Athabascaite is a member of the copper selenide minerals and forms with other copper selenides. It was first discovered by S. Kaiman in 1949 while he was researching radioactive materials around Lake Athabasca. Kaiman was conducting research near Uranium City, Saskatchewan where mass amounts of uranium mines were present.
- Category: Selenide mineral
- Formula: Cu5Se4
- Crystal system: Orthorhombic
- Unknown space group.
Athabascaite often contains umangite as inclusions and stained carbonate vein material as stringers and veinlets. When coupled with umangite, the mineral forms lath-shaped slender and elongated grains averaging 20 by 50 micrometers. Athabascaite originally appeared as finer grained than the surrounding material, possessing a core of umangite.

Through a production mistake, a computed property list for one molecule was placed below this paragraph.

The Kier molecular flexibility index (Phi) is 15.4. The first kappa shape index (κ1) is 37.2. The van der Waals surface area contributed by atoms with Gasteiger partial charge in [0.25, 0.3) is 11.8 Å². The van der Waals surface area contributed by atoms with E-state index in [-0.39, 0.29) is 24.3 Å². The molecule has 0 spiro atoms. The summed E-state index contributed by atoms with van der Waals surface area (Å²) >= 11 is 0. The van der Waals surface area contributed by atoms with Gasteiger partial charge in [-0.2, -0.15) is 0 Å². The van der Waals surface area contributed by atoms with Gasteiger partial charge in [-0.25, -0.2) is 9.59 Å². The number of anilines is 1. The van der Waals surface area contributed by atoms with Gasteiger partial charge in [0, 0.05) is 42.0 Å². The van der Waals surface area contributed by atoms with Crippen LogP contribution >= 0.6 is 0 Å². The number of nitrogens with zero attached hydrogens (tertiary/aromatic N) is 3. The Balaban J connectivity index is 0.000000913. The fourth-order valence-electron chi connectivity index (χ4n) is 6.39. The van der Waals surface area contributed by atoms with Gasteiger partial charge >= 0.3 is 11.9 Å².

- Color: Light grey, bluish-gray to white
- Crystal habit: As anhedral inclusions and lath-shaped crystals, also massive
- Mohs scale hardness: 2.5
- Luster: Metallic
- Diaphaneity: Opaque
- Specific gravity: 6.59 (calculated)
The color of athabascaite is typically light gray, but can also be white, white-gray, and blue-gray. It has a hardness of approximately 2.50 on the Mohs scale. When exposed to polarized light, it displays a range of colors varying from creamy white to dark blue.
After being discovered in Canada, a few other samples have been found in Petrovice, Vysočina Region, Predborice, and Koksin Hill, Czech Republic; Puy-de-Dôme, France; Kalmar, Sweden; La Rioja Province, Argentina; and most recently Zaire (Democratic Republic of Congo); all of which were found in or near uranium mines. In Argentina and Sweden, it is associated with umangite and berzelianite. In the Czech Republic, it occurs with berzelianite, eucairite, crookesite, tyrrellite, ferroselite, bukovite, krutaite, calcite, and dolomite.